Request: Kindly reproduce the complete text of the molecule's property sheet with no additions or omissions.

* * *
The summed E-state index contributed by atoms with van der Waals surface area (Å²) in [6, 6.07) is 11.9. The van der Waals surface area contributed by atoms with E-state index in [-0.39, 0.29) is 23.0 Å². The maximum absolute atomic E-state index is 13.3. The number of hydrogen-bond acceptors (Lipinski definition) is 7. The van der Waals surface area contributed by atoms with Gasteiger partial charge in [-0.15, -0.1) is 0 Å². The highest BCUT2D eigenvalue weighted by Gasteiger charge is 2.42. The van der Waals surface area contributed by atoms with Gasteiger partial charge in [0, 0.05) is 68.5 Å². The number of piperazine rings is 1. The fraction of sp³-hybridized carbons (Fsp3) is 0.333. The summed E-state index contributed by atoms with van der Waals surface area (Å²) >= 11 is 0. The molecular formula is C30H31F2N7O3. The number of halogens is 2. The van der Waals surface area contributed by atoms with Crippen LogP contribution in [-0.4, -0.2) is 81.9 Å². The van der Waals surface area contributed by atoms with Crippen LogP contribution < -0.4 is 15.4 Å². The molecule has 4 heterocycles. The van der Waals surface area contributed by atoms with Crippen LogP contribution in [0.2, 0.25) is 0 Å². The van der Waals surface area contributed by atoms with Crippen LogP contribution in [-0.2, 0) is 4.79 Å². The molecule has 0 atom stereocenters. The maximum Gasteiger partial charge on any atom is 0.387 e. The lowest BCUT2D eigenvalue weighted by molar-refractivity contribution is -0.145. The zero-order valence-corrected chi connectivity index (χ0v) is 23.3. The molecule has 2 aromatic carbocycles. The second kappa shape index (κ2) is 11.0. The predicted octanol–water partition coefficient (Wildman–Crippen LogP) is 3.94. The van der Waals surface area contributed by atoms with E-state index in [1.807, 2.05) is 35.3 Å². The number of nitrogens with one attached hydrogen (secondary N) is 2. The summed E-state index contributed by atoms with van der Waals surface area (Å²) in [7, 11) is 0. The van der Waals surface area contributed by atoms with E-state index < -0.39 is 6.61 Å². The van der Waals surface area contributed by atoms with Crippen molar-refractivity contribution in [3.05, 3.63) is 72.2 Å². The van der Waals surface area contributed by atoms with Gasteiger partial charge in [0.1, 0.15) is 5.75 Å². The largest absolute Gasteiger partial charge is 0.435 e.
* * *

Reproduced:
The summed E-state index contributed by atoms with van der Waals surface area (Å²) in [6, 6.07) is 11.9. The van der Waals surface area contributed by atoms with E-state index in [-0.39, 0.29) is 23.0 Å². The maximum absolute atomic E-state index is 13.3. The number of hydrogen-bond acceptors (Lipinski definition) is 7. The van der Waals surface area contributed by atoms with Gasteiger partial charge in [-0.15, -0.1) is 0 Å². The highest BCUT2D eigenvalue weighted by Gasteiger charge is 2.42. The van der Waals surface area contributed by atoms with Gasteiger partial charge in [0, 0.05) is 68.5 Å². The number of piperazine rings is 1. The fraction of sp³-hybridized carbons (Fsp3) is 0.333. The summed E-state index contributed by atoms with van der Waals surface area (Å²) >= 11 is 0. The molecular formula is C30H31F2N7O3. The number of halogens is 2. The van der Waals surface area contributed by atoms with Crippen LogP contribution in [-0.4, -0.2) is 81.9 Å². The van der Waals surface area contributed by atoms with Crippen LogP contribution < -0.4 is 15.4 Å². The molecule has 4 heterocycles. The van der Waals surface area contributed by atoms with Crippen LogP contribution in [0.2, 0.25) is 0 Å². The van der Waals surface area contributed by atoms with Crippen LogP contribution in [-0.2, 0) is 4.79 Å². The molecule has 0 atom stereocenters. The maximum Gasteiger partial charge on any atom is 0.387 e. The lowest BCUT2D eigenvalue weighted by molar-refractivity contribution is -0.145. The zero-order valence-corrected chi connectivity index (χ0v) is 23.3. The molecule has 2 aromatic carbocycles. The second kappa shape index (κ2) is 11.0. The predicted octanol–water partition coefficient (Wildman–Crippen LogP) is 3.94. The van der Waals surface area contributed by atoms with E-state index in [1.807, 2.05) is 35.3 Å². The number of nitrogens with one attached hydrogen (secondary N) is 2. The summed E-state index contributed by atoms with van der Waals surface area (Å²) in [7, 11) is 0. The van der Waals surface area contributed by atoms with E-state index < -0.39 is 6.61 Å². The van der Waals surface area contributed by atoms with Crippen molar-refractivity contribution in [3.05, 3.63) is 72.2 Å². The van der Waals surface area contributed by atoms with Gasteiger partial charge in [0.1, 0.15) is 5.75 Å². The largest absolute Gasteiger partial charge is 0.435 e.